Anglo gets rid of the weight on its shoulders
Mining house Anglo American has sold the South African arm of steelmaker Scaw Metals for $440-million to an investment consortium in a long-awaited deal, bringing proceeds from its drive to divest non-core assets to $3.7-billion over two years.
The sale of Scaw South Africa, an integrated steelmaker which produces specialised components for mining, rail and other industrial sectors, was the last major element of a push to refocus Anglo on its core mining business.
Tuesday’s sale, to a group led by South Africa’s government-owned Industrial Development Corporation (IDC) and including a consortium of black economic empowerment (BEE) investors, virtually completes that 2009 divestment plan.
Anglo’s last significant outstanding deal is the exit from its Tarmac construction materials business through the joint venture between Tarmac UK and cement maker Lafarge, agreed in 2011 but currently on ice pending a decision from British regulators which could come as early as next week.
Britain’s Competition Commission said in February that the joint venture between Anglo and Lafarge would damage competition in the market for construction materials but the companies have said the regulator’s worries can be “remedied”.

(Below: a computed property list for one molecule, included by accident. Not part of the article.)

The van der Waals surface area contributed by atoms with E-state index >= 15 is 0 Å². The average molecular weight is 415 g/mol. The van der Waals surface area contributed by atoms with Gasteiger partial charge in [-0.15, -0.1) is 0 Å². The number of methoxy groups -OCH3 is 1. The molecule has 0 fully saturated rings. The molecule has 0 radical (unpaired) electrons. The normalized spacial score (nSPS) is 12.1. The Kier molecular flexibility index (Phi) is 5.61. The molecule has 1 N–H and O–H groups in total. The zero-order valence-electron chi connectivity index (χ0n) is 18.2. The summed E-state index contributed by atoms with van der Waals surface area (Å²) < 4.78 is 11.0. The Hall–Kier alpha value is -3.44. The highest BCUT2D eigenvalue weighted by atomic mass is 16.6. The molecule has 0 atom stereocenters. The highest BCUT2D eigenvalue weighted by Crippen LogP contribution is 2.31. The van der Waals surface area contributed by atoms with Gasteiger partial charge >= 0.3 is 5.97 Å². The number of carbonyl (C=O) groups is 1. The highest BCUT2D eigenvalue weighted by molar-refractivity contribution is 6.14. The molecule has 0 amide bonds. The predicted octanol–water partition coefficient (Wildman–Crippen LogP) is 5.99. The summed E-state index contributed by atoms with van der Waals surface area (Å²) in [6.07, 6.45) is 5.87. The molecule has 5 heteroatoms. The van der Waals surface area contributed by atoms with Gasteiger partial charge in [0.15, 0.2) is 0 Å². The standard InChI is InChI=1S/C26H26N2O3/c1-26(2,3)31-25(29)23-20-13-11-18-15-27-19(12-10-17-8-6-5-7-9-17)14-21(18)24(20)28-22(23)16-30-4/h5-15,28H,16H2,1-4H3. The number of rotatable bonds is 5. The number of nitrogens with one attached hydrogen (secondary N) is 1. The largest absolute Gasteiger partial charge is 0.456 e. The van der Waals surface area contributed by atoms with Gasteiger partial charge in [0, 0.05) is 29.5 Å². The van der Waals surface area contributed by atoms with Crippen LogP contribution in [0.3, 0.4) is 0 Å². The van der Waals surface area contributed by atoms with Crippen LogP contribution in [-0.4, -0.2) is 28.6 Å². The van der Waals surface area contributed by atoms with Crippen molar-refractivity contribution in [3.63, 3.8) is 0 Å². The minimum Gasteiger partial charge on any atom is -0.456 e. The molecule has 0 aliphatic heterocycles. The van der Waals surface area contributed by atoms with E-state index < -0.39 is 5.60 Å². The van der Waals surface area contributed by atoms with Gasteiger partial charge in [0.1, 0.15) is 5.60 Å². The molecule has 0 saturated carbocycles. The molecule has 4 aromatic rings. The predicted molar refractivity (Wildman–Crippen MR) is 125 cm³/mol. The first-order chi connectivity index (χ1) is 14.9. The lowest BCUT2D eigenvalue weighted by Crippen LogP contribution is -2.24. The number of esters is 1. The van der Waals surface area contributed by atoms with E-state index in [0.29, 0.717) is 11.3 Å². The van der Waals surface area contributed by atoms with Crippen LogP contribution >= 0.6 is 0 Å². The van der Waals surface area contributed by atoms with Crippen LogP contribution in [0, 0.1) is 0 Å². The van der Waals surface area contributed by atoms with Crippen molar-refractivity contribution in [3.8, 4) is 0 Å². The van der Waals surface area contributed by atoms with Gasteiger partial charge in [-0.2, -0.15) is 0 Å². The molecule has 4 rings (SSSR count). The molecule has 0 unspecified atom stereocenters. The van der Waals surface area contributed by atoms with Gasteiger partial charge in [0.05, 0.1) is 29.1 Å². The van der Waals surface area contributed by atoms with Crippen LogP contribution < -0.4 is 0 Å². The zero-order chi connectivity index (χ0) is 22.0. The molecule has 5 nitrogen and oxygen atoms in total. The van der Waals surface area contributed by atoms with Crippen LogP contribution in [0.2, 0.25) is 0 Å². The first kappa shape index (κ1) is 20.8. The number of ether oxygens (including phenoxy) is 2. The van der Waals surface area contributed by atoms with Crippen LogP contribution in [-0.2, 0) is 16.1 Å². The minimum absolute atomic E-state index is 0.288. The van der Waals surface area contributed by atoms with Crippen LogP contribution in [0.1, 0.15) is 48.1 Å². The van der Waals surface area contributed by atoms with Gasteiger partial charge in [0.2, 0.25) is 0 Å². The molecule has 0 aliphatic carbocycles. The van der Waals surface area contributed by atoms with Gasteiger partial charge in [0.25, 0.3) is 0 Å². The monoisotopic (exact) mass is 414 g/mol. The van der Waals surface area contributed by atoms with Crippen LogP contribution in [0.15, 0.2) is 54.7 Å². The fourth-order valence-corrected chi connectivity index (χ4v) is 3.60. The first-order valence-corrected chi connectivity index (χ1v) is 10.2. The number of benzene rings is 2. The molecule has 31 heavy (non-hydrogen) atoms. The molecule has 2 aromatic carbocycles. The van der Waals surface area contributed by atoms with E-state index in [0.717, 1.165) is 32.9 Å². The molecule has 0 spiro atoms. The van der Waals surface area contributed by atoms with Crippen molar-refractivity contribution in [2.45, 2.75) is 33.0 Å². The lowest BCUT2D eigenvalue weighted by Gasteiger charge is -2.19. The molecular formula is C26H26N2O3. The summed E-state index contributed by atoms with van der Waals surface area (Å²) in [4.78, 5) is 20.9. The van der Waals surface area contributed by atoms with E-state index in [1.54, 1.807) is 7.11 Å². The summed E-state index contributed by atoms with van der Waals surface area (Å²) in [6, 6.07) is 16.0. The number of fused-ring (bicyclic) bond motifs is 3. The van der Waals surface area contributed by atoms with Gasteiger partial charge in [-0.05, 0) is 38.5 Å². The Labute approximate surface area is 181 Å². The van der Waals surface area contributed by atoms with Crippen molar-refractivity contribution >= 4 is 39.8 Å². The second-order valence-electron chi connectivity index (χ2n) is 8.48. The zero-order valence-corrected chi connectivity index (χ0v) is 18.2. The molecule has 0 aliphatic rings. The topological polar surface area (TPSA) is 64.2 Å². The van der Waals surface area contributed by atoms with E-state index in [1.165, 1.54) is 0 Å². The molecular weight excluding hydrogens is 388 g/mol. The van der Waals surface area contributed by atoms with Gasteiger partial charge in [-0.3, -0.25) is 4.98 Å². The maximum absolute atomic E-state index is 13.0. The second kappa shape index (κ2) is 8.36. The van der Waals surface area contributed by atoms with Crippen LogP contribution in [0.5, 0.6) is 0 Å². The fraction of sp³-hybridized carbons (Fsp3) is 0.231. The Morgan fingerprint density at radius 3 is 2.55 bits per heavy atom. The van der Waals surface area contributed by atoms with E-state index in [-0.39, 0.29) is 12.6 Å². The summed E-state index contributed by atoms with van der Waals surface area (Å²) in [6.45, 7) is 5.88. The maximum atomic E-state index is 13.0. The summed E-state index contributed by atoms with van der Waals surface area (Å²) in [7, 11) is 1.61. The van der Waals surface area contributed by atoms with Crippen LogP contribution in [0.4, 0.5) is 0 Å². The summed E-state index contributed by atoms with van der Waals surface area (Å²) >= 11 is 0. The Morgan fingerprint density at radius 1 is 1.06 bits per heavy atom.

Anglo had sold Scaw Metals’ international business to Onesteel in December 2010 for $932-million.
The sale of Scaw South Africa, to the consortium which includes existing Scaw investors Izingwe Holdings, Shanduka Resources and the Southern Palace group of companies, brings the total proceeds from the Scaw Metals Group sale to $1.4-billion.
Analysts welcomed the deal as a positive one, with Liberum placing the total Scaw proceeds as equivalent to 6.6 times the 2010 core earnings, the last year of Scaw’s full contribution.
Anglo shares were up 0.5% at 2 307 pence, in line with the broader UK mining sector.
Other non-core assets sold over the past two years include Anglo’s zinc portfolio, sold to India-focused miner Vedanta, Tarmac’s European business and undeveloped Australian coal assets.—Reuters.